Local telcos have begun to roll out LTE plans for the mass market, and many top of the line phones are LTE compatible. Which is all great, but what exactly is LTE? Our regular readers might be a little more informed than the average consumer, and don’t really need to be told any of this. But it would be nice to have a reference for everyone else.
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Modern digital cellular communications begin in the era of 2G, which is the standard after the original analogue signal standards. GPRS and EDGE are both 2G communications, which allows for faster data connections. Some of us will remember when GPRS started arriving and we could finally get a decent email connection on our phones.
Third generation standards are referred to as 3G, which is the current standard for most mobile communications. It’s a little complicated at this point because 3G GSM is actually CDMA technology (the alternative to GSM) called WCDMA. But that’s still a little more than the average consumer needs to know. You won’t miss much by skipping this paragraph, although it might be a little late to tell you that.
LTE, which is an acronym for Long Term Evolution, is one of the first steps into 4G territory. It promises download speeds of up to 100Mbps, which is exactly what it looks like. Just keep in mind that no network ever hits the maximum theoretical speed. Most telcos advertise their speeds as being 10 times faster than their current offerings.
How Do You Get LTE?
So, how does one get in on the action? It’s a little complicated. A situation that isn’t helped by local telcos providing confusing plans. There are currently four active providers of 4G LTE in the country. Maxis, DiGi, Celcom and Altel. That last one doesn’t sound familiar because it’s extremely new, and nobody really knows what the deal is there. It’s included in the list for the sake of being inclusive of everyone.
Maxis – Doesn’t actually have any separate LTE plans. Everything is included in the existing structure. As long as you subscribe to a data plan, you have already signed up for LTE. All you need to do is get an LTE capable phone and camp out somewhere that is covered by the service.
DiGi – LTE on DiGi is restricted to mobile broadband and tablets. In other words, you can either get an extra SIM for your tablet or carry an extra modem around. Fortunately, you don’t have to sign up for a new plan if you don’t want to. DiGi allows for LTE on demand, where you can pay a little extra to get the speed when you need it. This is important because they don’t offer many LTE plans to begin with.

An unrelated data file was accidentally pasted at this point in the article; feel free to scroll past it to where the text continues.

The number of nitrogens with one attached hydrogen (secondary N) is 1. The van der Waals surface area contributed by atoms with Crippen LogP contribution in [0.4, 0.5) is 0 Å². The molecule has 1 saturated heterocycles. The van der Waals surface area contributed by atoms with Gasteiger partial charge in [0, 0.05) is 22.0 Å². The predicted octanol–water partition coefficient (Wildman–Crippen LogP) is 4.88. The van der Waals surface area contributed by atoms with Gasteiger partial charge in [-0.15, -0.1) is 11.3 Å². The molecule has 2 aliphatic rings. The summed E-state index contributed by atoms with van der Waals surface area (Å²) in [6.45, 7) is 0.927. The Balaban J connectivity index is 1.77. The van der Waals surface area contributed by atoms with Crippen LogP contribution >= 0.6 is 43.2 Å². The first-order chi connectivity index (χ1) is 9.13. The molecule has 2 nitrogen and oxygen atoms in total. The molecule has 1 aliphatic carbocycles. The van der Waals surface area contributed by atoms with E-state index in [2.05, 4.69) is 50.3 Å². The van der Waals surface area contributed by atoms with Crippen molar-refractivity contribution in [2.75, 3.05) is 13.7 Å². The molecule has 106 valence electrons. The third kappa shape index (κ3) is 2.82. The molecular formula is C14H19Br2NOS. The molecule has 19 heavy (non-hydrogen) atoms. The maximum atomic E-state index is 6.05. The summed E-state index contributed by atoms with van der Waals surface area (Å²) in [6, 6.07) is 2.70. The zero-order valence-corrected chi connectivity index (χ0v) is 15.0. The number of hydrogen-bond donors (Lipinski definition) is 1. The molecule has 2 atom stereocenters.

Celcom – LTE from this provider is only available from a mobile broadband plan. Like DiGi, this also connects using a USB modem, so you will need a computer to use it. They advertise many of their phone contracts as being LTE capable. Which isn’t wrong, just a little misleading because they don’t come with LTE plans.
 Our readers have pointed out that Celcom does have LTE plans, but it’s a little difficult to find. It’s similar to Maxis in that all you need is a new SIM card.
Covering The Lands In LTE
Rolling out LTE coverage is still going slow; and most of it is concentrated in the Klang Valley. Particularly KL and PJ. Anyone who spends a lot of time outside the covered areas should just wait until the network expands. We’ve just provided the maps to make it easier to figure out.
[No maps available]
They are no maps from celcom, only a ridiculously specific list of places that are covered. You can manually check the areas here.
One Last Thing
LTE isn’t the only 4G service available. Both P1 and Yes offer WiMAX, which is the other high speed mobile broadband technology. Neither really offers a smartphone plan, but Yes does have a couple of their own smartphones equipped with 4G. WiMAX does have better coverage at the moment, but LTE will eventually catch up within the next few years.
So is it worth getting into LTE now?
If you happen to live in a covered area, then why not? Internet usage is only increasing, and it won’t hurt to get ahead of the curve. Apps like Vine and Instagram benefit from being able to upload your content faster. Plus, it becomes easier to back up files to cloud storage. Anyone investing in Nokia’s upcoming Lumia 1020 will definitely be grateful for a faster connection to upload those 42 Megapixel pictures to Facebook.